Should the feds rethink their strategy?
According to the CDIC website, the rationale for providing the deposit insurance was to create stability and confidence within a pillar of Canada’s financial system. It worked. People started to save money at their bank. This generated money that could be loaned out to businesses. This created jobs and wealth, which created more money to be saved and invested. Simplistic synopsis, yes, but it helps provide context as to why CDIC insurance was so important four decades ago.
These days, however, the chance of a bank failure is relatively slim unless, of course, something catastrophic happens to another Canadian financial pillar, like insurance or real estate. Banks are heavily invested in real estate. So a shock to this industry would certainly be a shock to the banking system. More importantly, however, it begs the question: Should the feds reconsider where to apply that much needed financial confidence that deposit insurance provides?
Until then, protect your money as a new home buyer
The gears of the government and the law grind slowly, so I don’t expect an answer to this question anytime soon (although, I certainly think an answer is needed). Until then, there are strategies that buyers can use to protect their invested savings when buying new-build real estate.
Get comfortable with “in trust”
For all deposit money up to the maximum insured amounts—$20,000 for condos and $40,000 for homes—consider writing the words “in trust” on the certified cheques you give to the builder.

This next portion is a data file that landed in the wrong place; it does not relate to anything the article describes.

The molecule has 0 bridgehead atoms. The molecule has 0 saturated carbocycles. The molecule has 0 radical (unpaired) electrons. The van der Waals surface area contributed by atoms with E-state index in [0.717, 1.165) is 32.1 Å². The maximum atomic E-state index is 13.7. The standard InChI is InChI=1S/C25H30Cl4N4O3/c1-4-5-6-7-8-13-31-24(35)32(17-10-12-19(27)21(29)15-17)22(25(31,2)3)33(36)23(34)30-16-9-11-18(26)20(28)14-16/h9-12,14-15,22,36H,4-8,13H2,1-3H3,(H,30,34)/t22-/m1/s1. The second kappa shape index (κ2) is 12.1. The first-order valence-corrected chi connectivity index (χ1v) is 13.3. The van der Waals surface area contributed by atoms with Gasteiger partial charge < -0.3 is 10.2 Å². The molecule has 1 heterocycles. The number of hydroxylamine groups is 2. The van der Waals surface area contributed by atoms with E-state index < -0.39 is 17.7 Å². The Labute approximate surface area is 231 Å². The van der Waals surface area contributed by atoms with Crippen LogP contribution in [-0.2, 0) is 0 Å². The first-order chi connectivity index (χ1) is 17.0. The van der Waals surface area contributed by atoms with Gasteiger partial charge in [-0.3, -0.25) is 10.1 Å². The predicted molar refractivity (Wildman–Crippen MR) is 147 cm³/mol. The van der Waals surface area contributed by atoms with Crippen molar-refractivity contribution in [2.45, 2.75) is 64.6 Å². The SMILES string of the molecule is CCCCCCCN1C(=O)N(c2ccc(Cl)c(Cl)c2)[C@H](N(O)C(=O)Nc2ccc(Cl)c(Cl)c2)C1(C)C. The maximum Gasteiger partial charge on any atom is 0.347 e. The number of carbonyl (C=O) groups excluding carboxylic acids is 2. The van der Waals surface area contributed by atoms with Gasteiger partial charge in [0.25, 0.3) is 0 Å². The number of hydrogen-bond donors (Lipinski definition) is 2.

Under the Condominium Act, all deposits to the builder should be held in trust (usually by the builder’s lawyer). Yet, as Urbancorp shows, this doesn’t always happen. To protect yourself, ask your builder who, exactly, should appear on your deposit cheque. You want the name of a law firm or another trustee, along with the term “in trust,” on the cheque. While there are some exceptions to this—some builders get a “prescribed security” from Tarion that exempts them from having to hold deposit money in trust—consider any pushback from a builder as a big, red warning flag.
Ask for insurance
If you’ve entered into a sales agreement where your deposit will exceed the insurable limits, then ask for a copy of the builder’s “excess deposit insurance.” You want to confirm that all funds above the Tarion caps are protected. You should also ask for confirmation that the builder and the project are registered under Tarion, or an equivalent new home warranty program.
Get it lawyered
The best protection for a new-build purchase is to get a lawyer who specializes in this type of purchase to review the contract before it becomes binding. Many builders will now provide a period of three days to two weeks, where you can get a lawyer to review the contract and flag any concerns. Yes, you’ll have to pay a few hundred (or a thousand) for this service, but it’s peanuts compared to losing $70,000 or even $700,000 because a builder defaults.